The Switch port itself is strong showing, and whilst yes, it doesn’t look as good, or run as well, as the PC/PS4/Xbox One, you’re still getting a solid performance here. The sacrifice to have this game running in your hands is justified.
It’s worth noting in handheld mode, this is a very dark game. I struggled to play at points during the day. Nothing ruins tension like struggling to clearly see what’s going on behind the reflection of your own face. If you are playing handheld, wait until night has fallen.
If you haven’t worked it out, man does Metro: Last Light build atmosphere. And the audio is no expection. The soundtrack is kept simple, yet bleak. Simple notes and lines ring out, and add beautifully to the already haunting atmosphere.
4A have used sound design to great effect. Wherever possible, I’d recommend you play this with headphones. In the moments where you run out of air, Artyom’s last gasps feel like your own. The distant growl or scuttle of a creature are pitched perfectly, keeping you on edge whilst you play. When you do hit a settlement, the tonal shifts take you from finding just a few moments of respite, to overwhelming tension between factions and survivors.
My only real criticism is will the audio mix. I found that regardless of what I output through, there were plenty of times when ambient and background sounds were just as present as speech. I struggled to clearly hear what somebody was saying, and had to rely on subtitles.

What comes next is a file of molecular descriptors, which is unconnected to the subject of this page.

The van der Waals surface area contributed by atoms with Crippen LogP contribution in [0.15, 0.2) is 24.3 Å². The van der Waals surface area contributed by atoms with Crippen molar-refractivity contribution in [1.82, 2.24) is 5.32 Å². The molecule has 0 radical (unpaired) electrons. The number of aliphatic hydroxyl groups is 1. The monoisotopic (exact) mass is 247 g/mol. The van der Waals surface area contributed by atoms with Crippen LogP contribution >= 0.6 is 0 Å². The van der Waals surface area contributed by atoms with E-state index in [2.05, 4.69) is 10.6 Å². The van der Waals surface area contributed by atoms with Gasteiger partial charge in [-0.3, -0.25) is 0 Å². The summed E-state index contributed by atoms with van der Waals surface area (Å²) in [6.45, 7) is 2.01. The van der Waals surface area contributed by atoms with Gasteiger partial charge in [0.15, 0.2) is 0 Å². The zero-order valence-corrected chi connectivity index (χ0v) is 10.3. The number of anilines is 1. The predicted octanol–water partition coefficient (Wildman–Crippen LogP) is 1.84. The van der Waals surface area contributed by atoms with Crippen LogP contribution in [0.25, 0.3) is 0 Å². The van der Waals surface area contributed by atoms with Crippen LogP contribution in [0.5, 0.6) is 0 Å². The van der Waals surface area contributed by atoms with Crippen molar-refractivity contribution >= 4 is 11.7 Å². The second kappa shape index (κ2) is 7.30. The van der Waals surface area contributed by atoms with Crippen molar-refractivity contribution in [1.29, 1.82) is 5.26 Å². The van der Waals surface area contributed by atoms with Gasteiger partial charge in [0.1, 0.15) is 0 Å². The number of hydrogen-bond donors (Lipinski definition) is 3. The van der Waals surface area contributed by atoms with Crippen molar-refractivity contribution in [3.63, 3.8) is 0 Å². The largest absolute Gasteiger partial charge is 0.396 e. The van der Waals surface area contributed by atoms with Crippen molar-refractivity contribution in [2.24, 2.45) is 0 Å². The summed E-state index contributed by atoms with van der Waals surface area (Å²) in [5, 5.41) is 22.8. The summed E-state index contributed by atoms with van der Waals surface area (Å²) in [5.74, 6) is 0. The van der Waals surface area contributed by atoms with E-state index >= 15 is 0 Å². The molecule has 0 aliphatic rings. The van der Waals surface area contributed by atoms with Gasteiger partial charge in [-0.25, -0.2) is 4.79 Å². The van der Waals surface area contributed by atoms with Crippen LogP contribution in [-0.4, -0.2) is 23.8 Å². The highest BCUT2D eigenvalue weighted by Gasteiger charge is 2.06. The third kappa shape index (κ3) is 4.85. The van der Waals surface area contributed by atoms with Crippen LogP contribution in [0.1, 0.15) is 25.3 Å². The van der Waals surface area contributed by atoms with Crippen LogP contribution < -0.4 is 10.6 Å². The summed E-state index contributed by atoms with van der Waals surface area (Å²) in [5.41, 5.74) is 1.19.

To complete Metro: Last Light, you’re looking at about 10 hours. The game’s spread out across 30 or so levels, but these range massively in length. Some are very narrative driven and are over in minutes. Others will offer difficult combat challenges, or take you through a few areas.
The game does feature collectables, 2 different endings, and all previous DLC, but this will only appeal to those who fall in love with the game. The DLC doesn’t add much to the experience. Ranger mode is pitched as the ultimate way to play, but really, it just makes the game even harder. It’s certainly not the route first time players would want to go down.
Metro: Last Light was, and is, a quality title. It creates atmosphere better than most games out there, but unfortunately the gameplay just doesn’t live up to the same heights. It’s from a time when shooters wanted to be more cinematic and liked to walk you through things so you didn’t miss a beat.
There are moments in the game you find yourself stuck alone, and it’s here where it shines. Had Metro let you off the reigns more, it would be an essential game to play. As it stands, it’s just too much of a guided experience to appeal to anyone who isn’t already into the genre.
If you’re on the fence about picking this one up, I’d say go for Metro 2033 first. Of the two titles, it’s the stronger one. Once you finished that, you’ll know if you want more. Regardless, on it’s own merit, I award Metro: Last Light a Thumb Culture Silver award.
Disclaimer: A code was received in order to write this review.
This article was written by Rich Canning